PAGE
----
# Technical Analysis from A to Z

by Steven B. Achelis

CORRELATION ANALYSIS

Overview

Correlation analysis measures the relationship between two items, for example, a security's price and an indicator. The resulting value (called the "correlation coefficient") shows if changes in one item (e.g., an indicator) will result in changes in the other item (e.g., the security's price).

Interpretation

When comparing the correlation between two items, one item is called the "dependent" item and the other the "independent" item. The goal is to see if a change in the independent item (which is usually an indicator) will result in a change in the dependent item (usually a security's price). This information helps you understand an indicator's predictive abilities.

The correlation coefficient can range between ±1.0 (plus or minus one). A coefficient of +1.0, a "perfect positive correlation," means that changes in the independent item will result in an identical change in the dependent item (e.g., a change in the indicator will result in an identical change in the security's price). A coefficient of -1.0, a "perfect negative correlation," means that changes in the independent item will result in an identical change in the dependent item, but the change will be in the opposite direction. A coefficient of zero means there is no relationship between the two items and that a change in the independent item will have no effect in the dependent item.

A low correlation coefficient (e.g., less than ±0.10) suggests that the relationship between two items is weak or non-existent. A high correlation coefficient (i.e., closer to plus or minus one) indicates that the dependent variable (e.g., the security's price) will usually change when the independent variable (e.g., an indicator) changes.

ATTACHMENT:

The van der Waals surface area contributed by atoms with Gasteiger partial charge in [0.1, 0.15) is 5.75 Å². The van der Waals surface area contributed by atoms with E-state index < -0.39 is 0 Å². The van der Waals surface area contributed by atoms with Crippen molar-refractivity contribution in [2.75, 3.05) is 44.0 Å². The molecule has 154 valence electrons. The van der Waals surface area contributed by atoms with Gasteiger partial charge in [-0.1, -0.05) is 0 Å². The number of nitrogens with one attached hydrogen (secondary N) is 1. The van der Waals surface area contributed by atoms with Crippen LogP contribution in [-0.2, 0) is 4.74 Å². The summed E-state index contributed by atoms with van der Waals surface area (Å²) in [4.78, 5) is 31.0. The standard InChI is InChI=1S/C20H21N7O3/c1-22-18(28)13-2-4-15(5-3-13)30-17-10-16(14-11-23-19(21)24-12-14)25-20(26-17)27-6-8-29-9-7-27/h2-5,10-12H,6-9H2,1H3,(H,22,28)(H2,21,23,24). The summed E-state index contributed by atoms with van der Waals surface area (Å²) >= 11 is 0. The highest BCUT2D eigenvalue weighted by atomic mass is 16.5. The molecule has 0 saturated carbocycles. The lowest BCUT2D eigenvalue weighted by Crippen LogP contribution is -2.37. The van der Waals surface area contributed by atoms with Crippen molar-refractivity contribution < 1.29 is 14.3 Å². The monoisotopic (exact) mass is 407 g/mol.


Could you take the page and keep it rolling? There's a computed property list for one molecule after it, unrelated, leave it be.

The direction of the dependent variable's change depends on the sign of the coefficient. If the coefficient is a positive number, then the dependent variable will move in the same direction as the independent variable; if the coefficient is negative, then the dependent variable will move in the opposite direction of the independent variable.

You can use correlation analysis in two basic ways: to determine the predictive ability of an indicator and to determine the correlation between two securities.

When comparing the correlation between an indicator and a security's price, a high positive coefficient (e.g., move then +0.70) tells you that a change in the indicator will usually predict a change in the security's price. A high negative correlation (e.g., less than -0.70) tells you that when the indicator changes, the security's price will usually move in the opposite direction. Remember, a low (e.g., close to zero) coefficient indicates that the relationship between the security's price and the indicator is not significant.